And I ALWAYS took Gary Peters as my primary pitcher because he had a bigger #1 space than any other pitcher. I always put his card into the holder a special way, making sure certain printed lines were aligned with each other. And it was AMAZING how many home runs that guy hit for me; more than most of my infielders.

        My Sister was supposed to mail the Gary Peters card to me when I moved to Reno but she never did, dang it!

        ~ D-FensDogG
        Check out my new blog @
        (Link:] Stephen T. McCarthy Reviews…

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        1. Gary played most of his career with the White Sox, and was an excellent hitter. Eddie Stanky had him batting sixth in one game, because he was a stronger hitter than most of the guys in the lineup. There was a game they sent him in as a pinch-hitter, he hit a home run to tie the score, then got the win when the Sox went ahead to stay.

          Funny story about him: He ended his career with the Red Sox, and he was one of the first pitchers Carlton Fisk caught. He was not having a good game, and the capper was someone hit a grand slam off him over the Green Monster in Fenway. Dick Williams (the manager) signals to Fisk to go talk to him so they can get a reliever up. So Fisk trots out to the mound, where Gary is still staring at the wall, and stands there until Gary turns around, looks at him, and shouts “What the **** are you doing here?” Fisk just turned around and walked back behind the plate.

          Those were the days when ballplayers made next to nothing, and when he retired, his father said, “well, son, time to get a real job.” He was an engineer, so he had no trouble finding work. Those were the days when the players spent their free time getting their college degrees and spent the winter working on assembly lines…

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          1. Cool story. I could tell by his card that he’d been a heck of a hitter for a pitcher. His Home Run space really was bigger than some infielders.

            Although they were still active when I was a tot, Koufax and Drysdale were a shade before my time in terms of memory. But according to my Ma, Drysdale was such a good hitting pitcher that it wasn’t uncommon for the Dodgers to use him as a pinch hitter.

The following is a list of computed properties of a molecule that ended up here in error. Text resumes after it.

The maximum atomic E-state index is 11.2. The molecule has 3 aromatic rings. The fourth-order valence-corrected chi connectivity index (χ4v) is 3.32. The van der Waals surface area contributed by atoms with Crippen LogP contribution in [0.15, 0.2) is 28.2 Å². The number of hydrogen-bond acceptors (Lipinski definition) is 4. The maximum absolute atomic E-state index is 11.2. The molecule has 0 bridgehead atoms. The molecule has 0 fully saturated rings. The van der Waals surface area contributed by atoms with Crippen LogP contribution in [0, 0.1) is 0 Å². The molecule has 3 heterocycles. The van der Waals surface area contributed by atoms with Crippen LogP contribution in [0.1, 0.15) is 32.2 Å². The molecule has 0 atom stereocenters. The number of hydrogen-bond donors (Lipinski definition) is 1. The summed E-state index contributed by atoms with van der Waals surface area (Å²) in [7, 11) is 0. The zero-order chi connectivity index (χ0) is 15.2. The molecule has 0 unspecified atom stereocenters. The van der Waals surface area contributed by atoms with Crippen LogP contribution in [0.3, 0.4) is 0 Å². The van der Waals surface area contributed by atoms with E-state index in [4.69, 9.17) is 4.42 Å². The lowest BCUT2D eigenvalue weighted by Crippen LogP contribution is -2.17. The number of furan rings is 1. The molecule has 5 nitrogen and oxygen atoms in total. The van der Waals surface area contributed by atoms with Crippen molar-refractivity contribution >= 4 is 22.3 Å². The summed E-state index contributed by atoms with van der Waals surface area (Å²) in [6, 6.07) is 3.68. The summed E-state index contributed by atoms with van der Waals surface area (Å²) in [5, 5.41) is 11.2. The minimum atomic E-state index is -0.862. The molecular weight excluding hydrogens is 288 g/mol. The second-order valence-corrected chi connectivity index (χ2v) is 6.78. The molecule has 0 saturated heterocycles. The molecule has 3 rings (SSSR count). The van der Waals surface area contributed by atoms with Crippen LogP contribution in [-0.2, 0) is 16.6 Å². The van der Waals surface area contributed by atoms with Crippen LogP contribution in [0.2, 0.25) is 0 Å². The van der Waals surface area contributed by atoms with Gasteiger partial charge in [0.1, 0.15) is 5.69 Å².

Koufax was the opposite. My Ma said he could throw a one-hit shutout but if he (luckily) got a hit in the game — even just a single — in the post-game interviews all he’d want to talk about was his hit. Ha!

            (And some writer once said that Koufax gave the batters an easy 0-for-4, while Drysdale gave them a really hard 0-for-4. He’d have them diving into the dirt and jumping out of the batter’s box constantly.)

            I love Old School baseball — all the stories and the best nicknames in sports.

            ~ D-FensDogG
            Check out my new blog @
            (Link:] Stephen T. McCarthy Reviews…

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    1. Baseball is more than a game. It’s almost a way of life. You rarely see fans of other sports get as involved in the game as you do with baseball, to where you see people get into involved and heated arguments about who was better. Think about it: how many times have you seen a middle-aged and overweight man walking around wearing a cap from
      a major-league team, probably the team he followed as a kid?

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  9. As long as we’re on the subject of the White Sox, do you remember Disco Demoltion Night? An infamous Bill Veeck idea.

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    1. I do. That was Veeck’s son that planned that. There are videos of it on YouTube; I was on third shift and didn’t actually know what had happened until I got off work the next morning. The field was in horrible shape, then while the Sox were on the road they had a rock concert, in the rain. Gene Bossard earned his salary that week….

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  10. Missed this the other day, but a weird one popped into my mind. They’re a strange, but interesting group whose album I first got on 8 Track so many years ago. I’ve since replaced it on CD. Here’s “The Red Sox Are Winning” by Earth Opera.